Such mastery was contrasted with the type of men who lived in the Cotton South. Frederick Law Olmstead, a writer, social reformer and Republican, toured the ‘Cotton Kingdom’ in the 1850s and chronicled the ways in which the political economy of slavery destroyed American manhood. His descriptions revealed a world where men were made lazy, uncultivated and weak-willed, in a system that did not prize the learning of a trade or the habits of hard work and industry. Such indolence led to a society where men did not create homes fit for their wives and children. They lived in shacks and shanties, scantily furnished, with no comfort or propriety. Women were afforded no opportunity for modesty. Olmstead wrote that he had slept in more than one room where the lady of the house had to undress right in front of him. ‘I hardly know whether to chronicle it as a border barbarism or a Creolism’, he wrote.
For men like Olmstead and his readers, that fact alone illuminated their truth: that the free trade South was a hotbed of weakness and immorality. Lincoln’s call for tariffs then, like Trump’s, was not economic calculation alone. It was a vision of America, where hard working white men could prosper and create homes for their families that would safeguard the moral values of the nation.
Olmstead’s critique also revealed the racial dimension of this ideology. The vision of a nation peopled by hard working, wholesome men was also that of a white man’s world. It was no accident that Olmstead called those men who did not work and could not provide for their families Creoles and barbarians. These were the identities of racial others: black, Asian or simply outsiders. Men and women from across the political spectrum believed that those outside the white race could neither work hard enough nor create a home virtuous enough to claim their place in the protected political economy. In the decades after the Civil War, the belief that hard work and prosperity were the white man’s alone to claim became deeply embedded in the political rhetoric of the day. Protectionism became a way of safeguarding not only the nation’s trade across borders, but also the heartlands, the livelihoods and homes of white men. These are the deep-rooted links that exist in the US between a protected economy and racialised masculinity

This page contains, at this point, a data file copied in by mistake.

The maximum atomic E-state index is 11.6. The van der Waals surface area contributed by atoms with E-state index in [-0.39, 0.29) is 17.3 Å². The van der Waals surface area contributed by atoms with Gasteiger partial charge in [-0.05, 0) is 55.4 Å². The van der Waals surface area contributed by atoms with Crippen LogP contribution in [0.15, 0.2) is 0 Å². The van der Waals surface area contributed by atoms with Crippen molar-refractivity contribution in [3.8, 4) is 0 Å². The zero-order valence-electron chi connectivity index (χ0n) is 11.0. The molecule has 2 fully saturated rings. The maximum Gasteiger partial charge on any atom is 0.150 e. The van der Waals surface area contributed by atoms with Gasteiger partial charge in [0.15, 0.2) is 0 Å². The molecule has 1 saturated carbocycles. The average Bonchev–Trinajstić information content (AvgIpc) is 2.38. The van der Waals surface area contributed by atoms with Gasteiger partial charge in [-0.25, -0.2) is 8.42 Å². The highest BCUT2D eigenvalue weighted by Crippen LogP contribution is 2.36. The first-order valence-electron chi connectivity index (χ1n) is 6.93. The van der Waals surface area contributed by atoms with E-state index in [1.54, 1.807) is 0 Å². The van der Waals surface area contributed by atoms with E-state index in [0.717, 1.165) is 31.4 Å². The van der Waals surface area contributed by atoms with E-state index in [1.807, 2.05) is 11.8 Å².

Moment of reckoning
Trump’s presidency has been a moment of reckoning for American manhood. From his comments about ‘grabbing pussy’, to his support for Brett Kavanaugh, many see his leadership as an endorsement of a ‘toxic masculinity’ that revels in asserting a violent power over women. But this is not the only brand of manhood Trump is selling. It is a masculinity that purports to offer white men power over their own lives: Trump has connected to the resurgence of a protected economy and an attack on global free trade, that has caught the attention of many Americans. For these men and women, this is not toxic masculinity. Unable or unwilling to see its racist foundations, supporters of Trump’s economic policies envision the return of mastery to the hands of men. In Trump’s vision, they see the legacy of the morally righteous power that built the nation of Lincoln and which confronts the perils of globalisation. Trump’s critics will have to reckon with that past if they want to convince Americans that free trade is the future.
Joanna Cohen is Senior Lecturer in American History at Queen Mary, University of London.